Depositional setting and cementation pattern of al-mejarma beachrocks, Saudi Arabia: A proxy for the late quaternary red sea coastal evolution

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Journal of Marine Science and Engineering


This study utilizes lithofacies characteristics, petrographic, XRD, and stable isotope data of Al-Mejarma beachrocks, Red Sea, Saudi Arabia, to interpret its depositional setting, origin of cement, and coastal evolution. The beachrock is 1.15 m thick, medium to very coarse-grained sandstone with scattered granules. It shows massive to graded bedding, horizontal, ripple, and shore parallel to slightly oblique planar cross-laminations, with a remarkable absence of bioturbation. It was deposited by shore-parallel longshore currents in a relatively high-energy beach environment. The framework comprises quartz, feldspars, and lithic fragments admixed with biogenic remains of algae, mollusca, foraminifera, corals, and echinoids. They are cemented by high magnesium calcite in the form of isopachous rims and pore-filling blades, and rarely, as a meniscus bridge. The mean values of δ18OVPDB and δ13CVPDB are 0.44‰ and 3.65‰, respectively, suggesting a seawater origin for the cement. The framework composition, facies geometry, and association with back-barrier lagoon impose a deposition as a shoreface-beach barrier through two stages corresponding to the middle and late Holocene. The first stage attests landward migrating sediment accumulation and rapid marine cementation. The sediments stored offshore during the early and middle Holocene humid periods migrated landward from offshore and alongshore by onshore waves and longshore drift during the middle and late Holocene sea-level highstand. They were cemented to form beachrock and subsequently emerged as the late Holocene sea-level fell.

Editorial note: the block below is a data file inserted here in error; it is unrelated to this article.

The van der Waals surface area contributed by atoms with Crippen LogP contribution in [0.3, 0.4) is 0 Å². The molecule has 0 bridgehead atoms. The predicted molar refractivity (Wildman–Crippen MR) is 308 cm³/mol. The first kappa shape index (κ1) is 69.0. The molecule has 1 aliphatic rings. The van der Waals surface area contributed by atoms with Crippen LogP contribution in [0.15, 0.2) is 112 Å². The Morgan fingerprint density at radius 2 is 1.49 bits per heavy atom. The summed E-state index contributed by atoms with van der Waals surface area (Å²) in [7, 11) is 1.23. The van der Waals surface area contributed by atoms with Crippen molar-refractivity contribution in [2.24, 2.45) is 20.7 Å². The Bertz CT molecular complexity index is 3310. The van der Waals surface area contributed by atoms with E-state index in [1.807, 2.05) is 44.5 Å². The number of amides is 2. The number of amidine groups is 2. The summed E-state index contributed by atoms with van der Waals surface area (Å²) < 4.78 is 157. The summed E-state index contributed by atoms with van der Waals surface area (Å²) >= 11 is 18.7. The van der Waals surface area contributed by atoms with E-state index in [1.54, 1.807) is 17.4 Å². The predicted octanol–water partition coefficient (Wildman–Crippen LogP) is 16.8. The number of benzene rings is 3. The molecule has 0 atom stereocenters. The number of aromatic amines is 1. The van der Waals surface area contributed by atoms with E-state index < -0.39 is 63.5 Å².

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King Abdulaziz University



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